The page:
Blood Reflux is a Key Cause of Catheter Occlusions
Despite continued efforts by healthcare practitioners, occlusions in central line catheters (CVCs and PICCs) remain a significant issue that can result in delays in critical patient care, increased risk of infection, and increased healthcare costs. One important cause of catheter occlusion is blood reflux,1 or when blood backs up into the catheter. Blood reflux can lead to an intraluminal thrombus, which may result in an inability to infuse IV fluids/medications. An occluded catheter may also lead to an inability to withdraw blood.
Current Technologies are Limited in Their Ability to Reduce Blood Reflux into a Catheter
Some devices on the market, including positive pressure needlefree connectors, attempt to address the problem, but fail to address all causes of reflux. For example, positive pressure devices only impact blood reflux when a syringe or administration set is disconnected.
Maintaining catheter patency and minimizing occlusions can be important steps in your efforts to enhance patient safety and improve outcomes.
The Neutron® catheter patency device is the first and only FDA-cleared device shown to significantly reduce all types of reflux into a catheter, and reducing reflux has been clinically shown to help reduce occlusions. Neutron may help your efforts to enhance patient care and safety by reducing the risk of catheter occlusions. Reducing catheter occlusions can help minimize delay in therapy and procedures, minimize unnecessary patient discomfort, reduce length of stay, and decrease the need for and risks of declotting agents.
In a pilot study to determine whether the unique design features of the Neutron will provide prolonged catheter patency when compared to both a positive displacement connector (MaxPlus®, CareFusion, Inc.) and a neutral displacement connector (InVision-Plus®, RyMed, Inc.), only the Neutron devices tested remained occlusion free for the entire 11-day period of this experiment.5 None of the MaxPlus devices maintained catheter patency past seven days, with one device failing at five days and the other at six days. Only one of the InVision-Plus devices maintained patency through the entire 11-day period, with one device failing at six days and the other at eight days. Based upon this preliminary pilot study, the Neutron Catheter Patency Device may provide clinicians with superior catheter patency performance when compared to a positive displacement (MaxPlus) and a neutral displacement (InVision-Plus) device.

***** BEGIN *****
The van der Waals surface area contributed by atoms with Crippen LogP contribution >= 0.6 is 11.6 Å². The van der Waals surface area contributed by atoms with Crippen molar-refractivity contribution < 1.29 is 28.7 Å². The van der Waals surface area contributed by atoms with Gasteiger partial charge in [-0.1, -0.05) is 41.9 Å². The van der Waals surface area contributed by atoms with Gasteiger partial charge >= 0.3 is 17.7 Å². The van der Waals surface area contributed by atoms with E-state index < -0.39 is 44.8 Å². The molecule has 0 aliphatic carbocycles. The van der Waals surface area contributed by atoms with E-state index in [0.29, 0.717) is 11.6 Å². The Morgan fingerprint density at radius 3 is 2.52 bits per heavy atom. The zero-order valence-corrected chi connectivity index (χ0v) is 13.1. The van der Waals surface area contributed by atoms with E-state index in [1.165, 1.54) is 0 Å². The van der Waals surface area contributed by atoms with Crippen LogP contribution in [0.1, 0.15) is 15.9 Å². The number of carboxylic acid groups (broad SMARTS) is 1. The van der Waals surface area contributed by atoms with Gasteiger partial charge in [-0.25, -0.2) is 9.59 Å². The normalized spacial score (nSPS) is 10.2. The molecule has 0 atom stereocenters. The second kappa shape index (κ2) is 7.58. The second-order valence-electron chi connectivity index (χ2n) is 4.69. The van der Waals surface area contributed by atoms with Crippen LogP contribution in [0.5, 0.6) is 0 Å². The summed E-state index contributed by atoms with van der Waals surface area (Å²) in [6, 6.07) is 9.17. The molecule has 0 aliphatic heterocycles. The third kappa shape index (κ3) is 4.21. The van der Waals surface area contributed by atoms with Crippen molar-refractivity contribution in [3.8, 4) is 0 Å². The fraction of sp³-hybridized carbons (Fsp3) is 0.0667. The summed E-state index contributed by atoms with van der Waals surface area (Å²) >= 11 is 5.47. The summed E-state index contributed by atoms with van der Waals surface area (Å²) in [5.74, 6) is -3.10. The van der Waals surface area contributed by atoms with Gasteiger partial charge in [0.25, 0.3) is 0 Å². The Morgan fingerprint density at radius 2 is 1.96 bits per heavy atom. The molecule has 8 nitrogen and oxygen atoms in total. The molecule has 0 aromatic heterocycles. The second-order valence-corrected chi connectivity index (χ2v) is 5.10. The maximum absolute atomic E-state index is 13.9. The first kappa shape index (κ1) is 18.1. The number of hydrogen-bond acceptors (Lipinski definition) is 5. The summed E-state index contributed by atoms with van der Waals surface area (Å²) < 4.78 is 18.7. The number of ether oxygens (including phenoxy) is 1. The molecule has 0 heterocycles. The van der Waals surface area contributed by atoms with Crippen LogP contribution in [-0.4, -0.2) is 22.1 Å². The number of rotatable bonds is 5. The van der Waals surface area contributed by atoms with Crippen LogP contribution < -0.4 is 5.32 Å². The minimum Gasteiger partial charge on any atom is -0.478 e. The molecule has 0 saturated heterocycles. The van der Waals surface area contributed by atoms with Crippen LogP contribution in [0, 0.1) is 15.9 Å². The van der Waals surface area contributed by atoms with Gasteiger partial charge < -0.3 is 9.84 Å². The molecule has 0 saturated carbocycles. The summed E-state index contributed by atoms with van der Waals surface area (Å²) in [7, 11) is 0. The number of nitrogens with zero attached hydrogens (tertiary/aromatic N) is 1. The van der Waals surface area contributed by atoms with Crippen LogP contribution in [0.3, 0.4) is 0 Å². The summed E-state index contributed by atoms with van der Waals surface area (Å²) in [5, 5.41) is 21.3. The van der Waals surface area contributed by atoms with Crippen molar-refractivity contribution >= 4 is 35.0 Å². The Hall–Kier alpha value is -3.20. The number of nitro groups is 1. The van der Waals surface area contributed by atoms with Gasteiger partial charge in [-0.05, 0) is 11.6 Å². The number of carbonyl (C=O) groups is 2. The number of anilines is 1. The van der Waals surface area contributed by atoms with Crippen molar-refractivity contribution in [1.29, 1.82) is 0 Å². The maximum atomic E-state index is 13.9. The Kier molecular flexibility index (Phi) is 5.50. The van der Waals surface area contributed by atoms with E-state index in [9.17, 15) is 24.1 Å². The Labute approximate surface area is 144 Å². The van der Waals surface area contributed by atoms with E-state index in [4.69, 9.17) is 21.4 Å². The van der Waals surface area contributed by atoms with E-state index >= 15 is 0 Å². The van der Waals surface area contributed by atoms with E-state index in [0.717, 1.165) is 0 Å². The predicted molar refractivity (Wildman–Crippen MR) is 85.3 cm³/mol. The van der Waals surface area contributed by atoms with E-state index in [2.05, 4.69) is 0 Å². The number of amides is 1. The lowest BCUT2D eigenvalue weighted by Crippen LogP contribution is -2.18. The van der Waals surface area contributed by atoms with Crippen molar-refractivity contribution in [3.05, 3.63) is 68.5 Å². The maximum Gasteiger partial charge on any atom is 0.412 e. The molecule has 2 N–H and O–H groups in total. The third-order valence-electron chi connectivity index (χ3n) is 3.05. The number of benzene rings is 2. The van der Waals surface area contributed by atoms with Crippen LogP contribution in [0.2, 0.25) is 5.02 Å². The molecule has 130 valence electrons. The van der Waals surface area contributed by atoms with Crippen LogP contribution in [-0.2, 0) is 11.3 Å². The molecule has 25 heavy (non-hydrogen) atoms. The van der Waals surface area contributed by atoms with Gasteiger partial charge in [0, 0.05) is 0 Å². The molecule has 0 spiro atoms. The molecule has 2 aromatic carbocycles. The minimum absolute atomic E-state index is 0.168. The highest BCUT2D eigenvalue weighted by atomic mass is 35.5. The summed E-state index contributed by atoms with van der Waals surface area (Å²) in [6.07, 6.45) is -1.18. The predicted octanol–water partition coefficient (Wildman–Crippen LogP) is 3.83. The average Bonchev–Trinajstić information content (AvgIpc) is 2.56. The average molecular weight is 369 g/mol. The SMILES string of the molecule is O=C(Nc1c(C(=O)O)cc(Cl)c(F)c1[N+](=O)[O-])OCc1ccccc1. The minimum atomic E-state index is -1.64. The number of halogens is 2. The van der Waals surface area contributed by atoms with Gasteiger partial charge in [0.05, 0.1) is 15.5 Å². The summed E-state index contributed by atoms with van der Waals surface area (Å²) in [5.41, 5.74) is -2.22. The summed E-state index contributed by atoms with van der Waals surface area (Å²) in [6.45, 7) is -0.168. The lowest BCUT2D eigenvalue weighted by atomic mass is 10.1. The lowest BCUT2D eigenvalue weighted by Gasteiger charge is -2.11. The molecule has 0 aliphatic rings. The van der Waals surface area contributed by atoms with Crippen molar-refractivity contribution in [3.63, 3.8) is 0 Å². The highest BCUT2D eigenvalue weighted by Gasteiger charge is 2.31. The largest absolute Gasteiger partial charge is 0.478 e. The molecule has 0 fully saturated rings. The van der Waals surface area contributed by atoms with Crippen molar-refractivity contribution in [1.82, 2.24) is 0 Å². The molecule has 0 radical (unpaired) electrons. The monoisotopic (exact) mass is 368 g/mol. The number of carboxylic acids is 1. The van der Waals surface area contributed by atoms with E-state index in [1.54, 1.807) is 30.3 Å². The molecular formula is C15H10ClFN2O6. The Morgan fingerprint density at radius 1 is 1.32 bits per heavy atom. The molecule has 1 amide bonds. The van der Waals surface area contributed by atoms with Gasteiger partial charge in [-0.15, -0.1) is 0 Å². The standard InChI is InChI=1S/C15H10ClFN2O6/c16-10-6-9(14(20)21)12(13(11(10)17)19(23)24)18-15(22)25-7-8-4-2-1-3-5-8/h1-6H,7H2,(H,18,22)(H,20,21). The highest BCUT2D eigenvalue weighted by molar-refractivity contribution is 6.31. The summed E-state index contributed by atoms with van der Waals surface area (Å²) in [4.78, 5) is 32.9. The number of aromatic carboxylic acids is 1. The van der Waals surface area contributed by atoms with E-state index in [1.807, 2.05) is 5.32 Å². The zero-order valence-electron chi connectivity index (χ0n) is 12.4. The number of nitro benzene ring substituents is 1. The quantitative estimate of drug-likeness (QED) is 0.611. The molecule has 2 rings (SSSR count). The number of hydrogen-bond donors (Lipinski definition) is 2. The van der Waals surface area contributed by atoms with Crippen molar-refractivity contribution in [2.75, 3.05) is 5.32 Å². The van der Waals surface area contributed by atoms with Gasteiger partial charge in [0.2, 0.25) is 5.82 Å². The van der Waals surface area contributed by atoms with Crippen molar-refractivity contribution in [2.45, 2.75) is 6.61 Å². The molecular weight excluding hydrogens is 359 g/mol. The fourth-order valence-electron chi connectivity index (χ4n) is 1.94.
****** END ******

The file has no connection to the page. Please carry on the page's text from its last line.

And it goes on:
Reducing Catheter Occlusions with the Neutron Catheter Patency Device May Provide Real-Time Clinical Benefits
Avoid Delays in Critical Patient Care
Neutron may help avoid delays in therapy of critical intravenous medications (e.g., antibiotics and oncolytics), nutritional support, and blood products.
Avoid Patient Discomfort and Pain
Neutron may help avoid patient discomfort and pain caused by unnecessary needlesticks, catheter restarts, and manipulating the IV site.
Because Neutron reduces the risk of thrombotic occlusions, patients may be less likely to require the use of declotting agents.
Avoid Unnecessary Costs
Neutron may help minimize unnecessary costs that add up when treating an occlusion, such as:
Cost of staff time related to clinical intervention.
Cost of t-PA or other declotting agents.
Wasted medications such as time-sensitive oncolytics and blood products.
Increased patient stay from interruptions in therapy and catheter restarts.
Help Reduce Risk of Infection
In addition to taking advantage of ICU Medical's patented design features shown to provide a safe and effective microbial barrier, Neutron may help reduce the risk of infection by:
Preventing thrombosis, which is a breeding ground for infection.
Minimizing IV line manipulation as an entry point for bacteria.
Potential Clinical Cost Savings with the Neutron Catheter Patency Device
With a reduced risk of catheter occlusions, there is decreased need for expensive declotting agents such as tPA, along with incremental clinical costs associated with managing catheter occlusions. A scenario illustrating the potential cost savings associated with switching to the Neutron catheter patency device for a hospital placing 2,000 central lines per year reveals that switching to Neutron could save the facility approximately $238,730 per year.6
The calculations assume a cost of $206 per tPA dose, an occlusion reduction of 50% using the Neutron, an average tPA success rate of 82%, a device replacement cost of $1,388, and a per-day inpatient cost of $1,853.6
Blood reflux is a key cause of catheter thrombotic occlusions that risk patient safety, clinical outcomes, and cost-efficient care. The Neutron catheter patency device is unique in its ability to significantly reduce all types of reflux into a catheter, and may help to significantly reduce costs associated with tPA treatments and catheter replacements.